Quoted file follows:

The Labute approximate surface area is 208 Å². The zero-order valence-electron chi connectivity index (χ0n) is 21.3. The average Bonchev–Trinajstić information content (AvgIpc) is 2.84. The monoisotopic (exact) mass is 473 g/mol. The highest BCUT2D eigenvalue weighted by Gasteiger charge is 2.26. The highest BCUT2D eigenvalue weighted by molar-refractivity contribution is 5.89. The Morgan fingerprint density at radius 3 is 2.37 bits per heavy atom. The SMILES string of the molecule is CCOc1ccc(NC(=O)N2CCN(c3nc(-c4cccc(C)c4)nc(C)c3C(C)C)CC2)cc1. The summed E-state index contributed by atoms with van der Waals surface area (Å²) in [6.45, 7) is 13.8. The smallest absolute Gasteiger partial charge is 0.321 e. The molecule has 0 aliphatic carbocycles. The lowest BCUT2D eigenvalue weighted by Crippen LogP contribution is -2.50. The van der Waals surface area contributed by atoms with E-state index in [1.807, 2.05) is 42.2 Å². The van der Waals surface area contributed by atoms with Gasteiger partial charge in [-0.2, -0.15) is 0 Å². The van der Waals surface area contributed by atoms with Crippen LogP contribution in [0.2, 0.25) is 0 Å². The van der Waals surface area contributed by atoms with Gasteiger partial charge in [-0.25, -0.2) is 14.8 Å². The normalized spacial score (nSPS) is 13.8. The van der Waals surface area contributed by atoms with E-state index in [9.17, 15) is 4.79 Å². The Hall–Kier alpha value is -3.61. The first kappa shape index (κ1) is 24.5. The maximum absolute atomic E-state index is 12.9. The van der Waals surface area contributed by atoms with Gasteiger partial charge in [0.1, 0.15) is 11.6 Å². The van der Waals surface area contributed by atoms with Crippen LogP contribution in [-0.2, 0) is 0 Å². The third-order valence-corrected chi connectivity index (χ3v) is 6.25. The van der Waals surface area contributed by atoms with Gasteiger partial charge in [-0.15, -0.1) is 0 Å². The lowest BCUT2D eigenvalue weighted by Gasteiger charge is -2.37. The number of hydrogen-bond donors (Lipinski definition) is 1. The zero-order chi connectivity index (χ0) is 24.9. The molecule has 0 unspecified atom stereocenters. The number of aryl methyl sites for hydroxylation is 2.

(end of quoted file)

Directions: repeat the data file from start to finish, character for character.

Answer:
The Labute approximate surface area is 208 Å². The zero-order valence-electron chi connectivity index (χ0n) is 21.3. The average Bonchev–Trinajstić information content (AvgIpc) is 2.84. The monoisotopic (exact) mass is 473 g/mol. The highest BCUT2D eigenvalue weighted by Gasteiger charge is 2.26. The highest BCUT2D eigenvalue weighted by molar-refractivity contribution is 5.89. The Morgan fingerprint density at radius 3 is 2.37 bits per heavy atom. The SMILES string of the molecule is CCOc1ccc(NC(=O)N2CCN(c3nc(-c4cccc(C)c4)nc(C)c3C(C)C)CC2)cc1. The summed E-state index contributed by atoms with van der Waals surface area (Å²) in [6.45, 7) is 13.8. The smallest absolute Gasteiger partial charge is 0.321 e. The molecule has 0 aliphatic carbocycles. The lowest BCUT2D eigenvalue weighted by Crippen LogP contribution is -2.50. The van der Waals surface area contributed by atoms with E-state index in [1.807, 2.05) is 42.2 Å². The van der Waals surface area contributed by atoms with Gasteiger partial charge in [-0.2, -0.15) is 0 Å². The van der Waals surface area contributed by atoms with Crippen LogP contribution in [0.2, 0.25) is 0 Å². The van der Waals surface area contributed by atoms with Gasteiger partial charge in [-0.25, -0.2) is 14.8 Å². The normalized spacial score (nSPS) is 13.8. The van der Waals surface area contributed by atoms with E-state index in [9.17, 15) is 4.79 Å². The Hall–Kier alpha value is -3.61. The first kappa shape index (κ1) is 24.5. The maximum absolute atomic E-state index is 12.9. The van der Waals surface area contributed by atoms with Gasteiger partial charge in [0.1, 0.15) is 11.6 Å². The van der Waals surface area contributed by atoms with Crippen LogP contribution in [-0.2, 0) is 0 Å². The third-order valence-corrected chi connectivity index (χ3v) is 6.25. The van der Waals surface area contributed by atoms with Gasteiger partial charge in [-0.15, -0.1) is 0 Å². The lowest BCUT2D eigenvalue weighted by Gasteiger charge is -2.37. The number of hydrogen-bond donors (Lipinski definition) is 1. The zero-order chi connectivity index (χ0) is 24.9. The molecule has 0 unspecified atom stereocenters. The number of aryl methyl sites for hydroxylation is 2.